Narratives of single, black mothers using cultural capital to access autism interventions in schools

Elizabeth Holliday Morgan, Aubyn C. Stahmer

Research output: Contribution to journalArticlepeer-review

2 Scopus citations


Lack of access to autism treatment has deepened the disparities for Black children with ASD. Limited resources and lack of advocacy skills in Black families are reasons given for these service gaps but a need to identify mechanisms that support Black families access to treatment for their children have yet to be investigated. This paper explores the forms of cultural capital single Black mothers use to advocate for their children with autism in schools in the US. Using a Thematic Analysis, interviews were coded for several domains of cultural capital found in the literature, including aspirational, familial, social, linguistic, resistant, navigational, motherhood and black cultural capital. Mothers in the study predominately provided examples of resistant and navigational capital. Additionally, mothers were more likely to use their capital to impact services for their child, when schools engaged in family-centered practice.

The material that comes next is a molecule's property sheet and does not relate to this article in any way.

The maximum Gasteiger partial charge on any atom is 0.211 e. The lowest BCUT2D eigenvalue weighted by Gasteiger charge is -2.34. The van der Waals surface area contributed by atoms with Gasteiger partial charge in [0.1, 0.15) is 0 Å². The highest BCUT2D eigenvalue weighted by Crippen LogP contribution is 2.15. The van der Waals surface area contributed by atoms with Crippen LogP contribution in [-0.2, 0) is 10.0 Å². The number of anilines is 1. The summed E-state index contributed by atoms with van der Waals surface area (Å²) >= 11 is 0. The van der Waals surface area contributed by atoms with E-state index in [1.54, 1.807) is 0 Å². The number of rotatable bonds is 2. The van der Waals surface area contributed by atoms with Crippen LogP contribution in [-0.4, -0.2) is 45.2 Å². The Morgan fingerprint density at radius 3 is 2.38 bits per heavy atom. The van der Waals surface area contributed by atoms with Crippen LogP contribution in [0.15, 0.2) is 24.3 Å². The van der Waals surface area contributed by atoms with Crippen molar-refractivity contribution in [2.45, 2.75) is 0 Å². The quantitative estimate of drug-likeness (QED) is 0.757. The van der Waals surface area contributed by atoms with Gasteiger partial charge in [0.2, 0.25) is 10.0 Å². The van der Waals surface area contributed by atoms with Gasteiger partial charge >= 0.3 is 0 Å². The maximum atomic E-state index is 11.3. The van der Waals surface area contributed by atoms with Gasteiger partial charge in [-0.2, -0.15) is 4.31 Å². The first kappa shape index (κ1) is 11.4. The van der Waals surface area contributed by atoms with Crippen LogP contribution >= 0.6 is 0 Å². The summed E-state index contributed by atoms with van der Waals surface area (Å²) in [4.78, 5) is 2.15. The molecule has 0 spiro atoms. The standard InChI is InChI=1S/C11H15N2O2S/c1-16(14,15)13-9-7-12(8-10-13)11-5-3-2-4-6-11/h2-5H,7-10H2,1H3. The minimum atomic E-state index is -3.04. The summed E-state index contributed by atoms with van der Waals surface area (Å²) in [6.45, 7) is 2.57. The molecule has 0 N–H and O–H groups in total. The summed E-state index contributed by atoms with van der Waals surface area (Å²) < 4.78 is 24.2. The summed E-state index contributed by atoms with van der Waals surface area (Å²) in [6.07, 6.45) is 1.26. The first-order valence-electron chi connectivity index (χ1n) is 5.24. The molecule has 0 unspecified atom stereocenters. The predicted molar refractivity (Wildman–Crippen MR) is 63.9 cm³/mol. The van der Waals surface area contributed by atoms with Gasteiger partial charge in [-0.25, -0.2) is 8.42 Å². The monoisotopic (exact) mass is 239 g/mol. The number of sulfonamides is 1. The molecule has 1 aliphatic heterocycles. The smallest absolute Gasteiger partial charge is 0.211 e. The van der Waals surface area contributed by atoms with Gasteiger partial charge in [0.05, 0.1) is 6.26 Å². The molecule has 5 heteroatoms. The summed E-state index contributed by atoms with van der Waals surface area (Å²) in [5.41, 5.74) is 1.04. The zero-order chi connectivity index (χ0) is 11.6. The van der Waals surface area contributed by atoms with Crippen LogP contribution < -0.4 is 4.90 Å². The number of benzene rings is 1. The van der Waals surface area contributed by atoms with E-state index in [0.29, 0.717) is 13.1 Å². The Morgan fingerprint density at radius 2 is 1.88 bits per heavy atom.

Original languageEnglish (US)
Pages (from-to)48-65
Number of pages18
JournalBritish Journal of Sociology of Education
Issue number1
StatePublished - 2020


  • autism
  • cultural capital
  • empowerment
  • Mother voice

ASJC Scopus subject areas

  • Education
  • Sociology and Political Science


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